Education secretary has long history of financing politics

Betsy DeVos

Betsy DeVos, President Donald Trump’s education secretary, built her political resume by raising and contributing millions of dollars to support the cause of giving parents choices on where their children go to school.

The daughter of one wealthy businessman and the wife of another, DeVos has headed a series of groups that help rich contributors spend large sums on elections, including one that was assessed the biggest fine ever by the Ohio Elections Commission.

A look at her political activities.



DeVos is the daughter of an auto parts manufacturer who married into another wealthy Michigan family, the one that runs Amway.

Her family is steeped in politics. Her father, Edgar Prince, was a major early donor to the Family Research Council. Her husband, Dick DeVos, lost a 2006 run for governor of Michigan, and DeVos herself served as the chairwoman of the state Republican Party. Her brother, Erik Prince, is the founder of the security company Blackwater, which has had key government contracts.

Her education experience is mainly through advocating for school choice. She attended private Christian schools. Her children, now grown, were educated through a combination of private schools and homeschooling.

During a 2001 appearance at a retreat of Christian philanthropists, she said, “Our desire is to confront the culture in ways that will continue to advance God’s kingdom.”



DeVos personally contributed at least $2.3 million to candidates and political action committees from 2007 through last year.

Her family, including husband and one-time Michigan gubernatorial candidate Dick DeVos, mother Elsa Prince Broekhuizen, brother Erik Prince and father- and mother-in-law Richard and Helen DeVos contributed a combined $19 million in that same period.



Twenty years ago, DeVos wrote an opinion piece for the Washington publication Roll Call in which she said her family was the leading contributor of “soft money” donations to political parties. Unlike money given directly to a candidate, money given to the political parties is largely unregulated, thus the term “soft money.”

“We expect to foster a conservative governing philosophy consisting of limited government and respect for traditional American virtues,” she wrote. “We expect a return on our investment; we expect a good and honest government.”



In 2000, DeVos was a key player in a ballot initiative fight in Michigan over whether the state would allow vouchers for private schools.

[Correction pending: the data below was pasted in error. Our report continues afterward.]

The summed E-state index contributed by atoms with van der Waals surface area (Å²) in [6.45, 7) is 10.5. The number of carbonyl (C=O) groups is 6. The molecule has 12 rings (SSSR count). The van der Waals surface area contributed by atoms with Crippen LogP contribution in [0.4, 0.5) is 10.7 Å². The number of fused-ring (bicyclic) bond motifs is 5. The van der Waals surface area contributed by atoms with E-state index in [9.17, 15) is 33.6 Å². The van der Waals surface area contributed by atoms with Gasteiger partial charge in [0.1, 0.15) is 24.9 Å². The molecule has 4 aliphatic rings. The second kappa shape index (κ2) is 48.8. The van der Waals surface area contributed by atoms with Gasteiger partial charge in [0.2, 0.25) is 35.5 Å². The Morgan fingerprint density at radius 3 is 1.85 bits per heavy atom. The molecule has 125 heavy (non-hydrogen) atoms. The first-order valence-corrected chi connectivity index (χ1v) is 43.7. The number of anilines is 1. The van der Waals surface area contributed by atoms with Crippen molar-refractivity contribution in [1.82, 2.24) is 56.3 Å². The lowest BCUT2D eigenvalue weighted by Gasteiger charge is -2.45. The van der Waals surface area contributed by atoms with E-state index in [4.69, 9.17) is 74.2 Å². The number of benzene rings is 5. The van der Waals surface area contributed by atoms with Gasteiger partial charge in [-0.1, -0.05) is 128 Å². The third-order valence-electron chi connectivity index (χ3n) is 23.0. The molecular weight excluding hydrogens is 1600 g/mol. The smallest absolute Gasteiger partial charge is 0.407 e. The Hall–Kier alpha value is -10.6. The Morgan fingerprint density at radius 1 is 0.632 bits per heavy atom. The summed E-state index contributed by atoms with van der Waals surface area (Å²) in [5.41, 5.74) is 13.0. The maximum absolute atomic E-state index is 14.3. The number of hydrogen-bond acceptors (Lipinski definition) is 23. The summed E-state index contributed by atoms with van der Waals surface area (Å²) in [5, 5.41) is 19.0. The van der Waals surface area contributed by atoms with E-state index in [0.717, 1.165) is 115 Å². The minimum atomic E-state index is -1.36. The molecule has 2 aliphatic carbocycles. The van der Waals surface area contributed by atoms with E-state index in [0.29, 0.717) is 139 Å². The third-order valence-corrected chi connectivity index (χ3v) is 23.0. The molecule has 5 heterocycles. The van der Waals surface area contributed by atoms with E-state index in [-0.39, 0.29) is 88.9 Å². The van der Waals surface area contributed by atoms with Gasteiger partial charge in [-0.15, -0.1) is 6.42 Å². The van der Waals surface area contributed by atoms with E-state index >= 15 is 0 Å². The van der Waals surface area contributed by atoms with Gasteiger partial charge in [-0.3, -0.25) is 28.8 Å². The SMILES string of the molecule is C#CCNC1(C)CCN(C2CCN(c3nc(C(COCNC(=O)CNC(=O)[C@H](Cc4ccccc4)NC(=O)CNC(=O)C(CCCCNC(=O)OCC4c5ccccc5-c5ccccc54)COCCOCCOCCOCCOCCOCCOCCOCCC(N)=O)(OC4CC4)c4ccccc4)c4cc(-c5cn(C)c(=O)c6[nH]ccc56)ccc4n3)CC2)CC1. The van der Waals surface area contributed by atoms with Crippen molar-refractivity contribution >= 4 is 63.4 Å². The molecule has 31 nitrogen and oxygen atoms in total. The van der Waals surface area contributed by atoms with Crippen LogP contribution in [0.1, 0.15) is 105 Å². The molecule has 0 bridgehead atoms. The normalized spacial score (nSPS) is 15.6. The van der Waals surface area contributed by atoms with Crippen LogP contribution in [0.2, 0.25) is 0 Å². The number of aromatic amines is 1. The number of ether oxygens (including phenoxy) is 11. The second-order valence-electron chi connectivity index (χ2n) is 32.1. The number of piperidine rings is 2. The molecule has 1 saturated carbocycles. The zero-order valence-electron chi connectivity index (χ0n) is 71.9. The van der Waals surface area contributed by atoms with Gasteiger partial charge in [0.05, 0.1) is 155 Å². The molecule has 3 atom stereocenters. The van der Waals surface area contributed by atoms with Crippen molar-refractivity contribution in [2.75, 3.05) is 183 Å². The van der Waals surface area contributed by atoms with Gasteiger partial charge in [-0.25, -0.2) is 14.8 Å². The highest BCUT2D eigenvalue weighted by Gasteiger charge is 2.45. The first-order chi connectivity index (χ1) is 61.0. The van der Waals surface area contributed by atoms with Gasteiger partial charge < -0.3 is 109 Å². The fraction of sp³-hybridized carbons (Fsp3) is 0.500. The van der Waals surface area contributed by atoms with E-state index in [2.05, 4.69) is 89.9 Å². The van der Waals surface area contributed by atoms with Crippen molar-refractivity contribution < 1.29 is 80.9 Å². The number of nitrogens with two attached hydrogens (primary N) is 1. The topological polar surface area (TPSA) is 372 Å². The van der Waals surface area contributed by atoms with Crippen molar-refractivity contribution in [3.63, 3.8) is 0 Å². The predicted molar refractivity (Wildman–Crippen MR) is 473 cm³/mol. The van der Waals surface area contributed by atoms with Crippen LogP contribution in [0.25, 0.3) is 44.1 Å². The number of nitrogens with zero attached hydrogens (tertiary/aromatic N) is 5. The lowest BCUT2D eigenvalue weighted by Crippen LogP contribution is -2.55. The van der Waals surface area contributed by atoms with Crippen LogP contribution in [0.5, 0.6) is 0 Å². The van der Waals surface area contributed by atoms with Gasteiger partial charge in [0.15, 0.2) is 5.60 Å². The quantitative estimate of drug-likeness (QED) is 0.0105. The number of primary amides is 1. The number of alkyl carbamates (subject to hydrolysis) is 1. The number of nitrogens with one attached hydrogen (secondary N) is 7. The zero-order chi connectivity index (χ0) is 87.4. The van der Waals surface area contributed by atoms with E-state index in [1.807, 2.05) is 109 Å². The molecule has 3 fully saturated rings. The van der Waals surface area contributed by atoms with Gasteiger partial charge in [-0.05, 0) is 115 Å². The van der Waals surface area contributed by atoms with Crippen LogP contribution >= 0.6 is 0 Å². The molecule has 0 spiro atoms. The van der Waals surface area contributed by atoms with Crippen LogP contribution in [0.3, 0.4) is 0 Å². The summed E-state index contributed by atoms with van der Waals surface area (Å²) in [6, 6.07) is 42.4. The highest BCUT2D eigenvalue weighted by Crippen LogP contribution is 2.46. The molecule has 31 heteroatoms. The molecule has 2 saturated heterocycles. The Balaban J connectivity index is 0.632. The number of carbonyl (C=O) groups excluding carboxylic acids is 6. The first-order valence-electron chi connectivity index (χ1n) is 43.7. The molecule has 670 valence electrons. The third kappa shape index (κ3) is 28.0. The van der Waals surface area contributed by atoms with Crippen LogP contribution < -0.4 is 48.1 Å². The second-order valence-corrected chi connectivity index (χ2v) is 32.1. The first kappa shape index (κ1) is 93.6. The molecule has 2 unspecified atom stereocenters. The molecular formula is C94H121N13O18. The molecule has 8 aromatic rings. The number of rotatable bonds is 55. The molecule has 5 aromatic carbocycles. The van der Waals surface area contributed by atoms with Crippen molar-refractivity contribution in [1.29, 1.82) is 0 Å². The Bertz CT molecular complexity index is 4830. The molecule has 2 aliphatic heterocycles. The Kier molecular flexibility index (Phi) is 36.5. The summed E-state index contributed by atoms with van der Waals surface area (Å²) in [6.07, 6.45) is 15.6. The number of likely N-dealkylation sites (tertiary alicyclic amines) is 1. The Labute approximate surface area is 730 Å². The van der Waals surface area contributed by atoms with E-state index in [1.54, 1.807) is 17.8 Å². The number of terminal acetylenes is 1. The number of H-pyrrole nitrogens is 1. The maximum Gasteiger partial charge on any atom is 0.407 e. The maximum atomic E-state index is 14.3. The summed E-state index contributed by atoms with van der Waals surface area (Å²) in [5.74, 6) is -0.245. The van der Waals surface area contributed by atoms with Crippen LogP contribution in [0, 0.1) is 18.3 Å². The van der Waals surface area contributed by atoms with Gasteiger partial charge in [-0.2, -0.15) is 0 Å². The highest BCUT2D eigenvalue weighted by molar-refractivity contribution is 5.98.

She and her husband contributed nearly $1.6 million to the losing effort. The couple and their relatives paid for more than one-third of the campaign overall.



In 2006, DeVos’s school-choice group, All Children Matter, had a political action committee in Virginia, where contributions are unlimited. The group raised $17.8 million that year, and more than 40 percent of it was contributed to affiliated PACs in other states.

The group asked Ohio campaign finance regulators if it would be OK to shift money from Virginia to Ohio, a state with strict campaign contribution limits. The state said it would be illegal.

The committee made the shift, anyway. All $870,000 spent by the Ohio operation of All Children Matter that year was funneled through Virginia.

Ohio campaign finance regulators in 2008 ordered the group to pay $5.3 million in fines, an amount it still has not paid.



In recent years, DeVos’s groups had significant independent spending on political races.

Generally, groups can spend without limits as long as they don’t coordinate with campaign committees. In most places, they’re not required to disclose the individuals who fund them, which is why some of this kind of expenditure is known as “dark money.”

According to tax filings from 2011 through 2015, groups DeVos ran or that were subsidiaries of those she ran — American Federation for Children, American Federation for Children Action Fund, Great Lakes Education Project and Students First Pennsylvania — combined for nearly $20 million in political spending. Some of that money may have been double-counted after being passed from one of the organizations to another.

It’s not clear how much of that money was from DeVos herself.



At least two groups that do not report their donors ran ad campaigns to support DeVos’s confirmation.

Those groups are Club for Growth, a major supporter of conservative candidates across the country, and America Next, which was formed by then-Louisiana Gov. Bobby Jindal in 2013.